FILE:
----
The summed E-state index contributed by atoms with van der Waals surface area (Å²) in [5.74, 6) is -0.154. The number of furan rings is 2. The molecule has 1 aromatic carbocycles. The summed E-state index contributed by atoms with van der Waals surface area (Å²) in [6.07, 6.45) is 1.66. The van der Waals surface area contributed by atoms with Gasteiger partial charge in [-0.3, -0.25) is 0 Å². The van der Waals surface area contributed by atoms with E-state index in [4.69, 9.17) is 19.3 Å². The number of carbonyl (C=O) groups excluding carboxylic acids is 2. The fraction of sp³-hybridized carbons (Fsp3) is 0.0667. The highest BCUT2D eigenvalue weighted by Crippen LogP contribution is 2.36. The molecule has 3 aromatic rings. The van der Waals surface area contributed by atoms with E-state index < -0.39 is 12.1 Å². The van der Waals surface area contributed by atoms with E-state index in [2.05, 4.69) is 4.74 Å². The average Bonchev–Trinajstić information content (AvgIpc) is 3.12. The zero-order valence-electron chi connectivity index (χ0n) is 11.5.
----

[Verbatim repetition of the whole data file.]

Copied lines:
The summed E-state index contributed by atoms with van der Waals surface area (Å²) in [5.74, 6) is -0.154. The number of furan rings is 2. The molecule has 1 aromatic carbocycles. The summed E-state index contributed by atoms with van der Waals surface area (Å²) in [6.07, 6.45) is 1.66. The van der Waals surface area contributed by atoms with Gasteiger partial charge in [-0.3, -0.25) is 0 Å². The van der Waals surface area contributed by atoms with E-state index in [4.69, 9.17) is 19.3 Å². The number of carbonyl (C=O) groups excluding carboxylic acids is 2. The fraction of sp³-hybridized carbons (Fsp3) is 0.0667. The highest BCUT2D eigenvalue weighted by Crippen LogP contribution is 2.36. The molecule has 3 aromatic rings. The van der Waals surface area contributed by atoms with E-state index < -0.39 is 12.1 Å². The van der Waals surface area contributed by atoms with E-state index in [2.05, 4.69) is 4.74 Å². The average Bonchev–Trinajstić information content (AvgIpc) is 3.12. The zero-order valence-electron chi connectivity index (χ0n) is 11.5.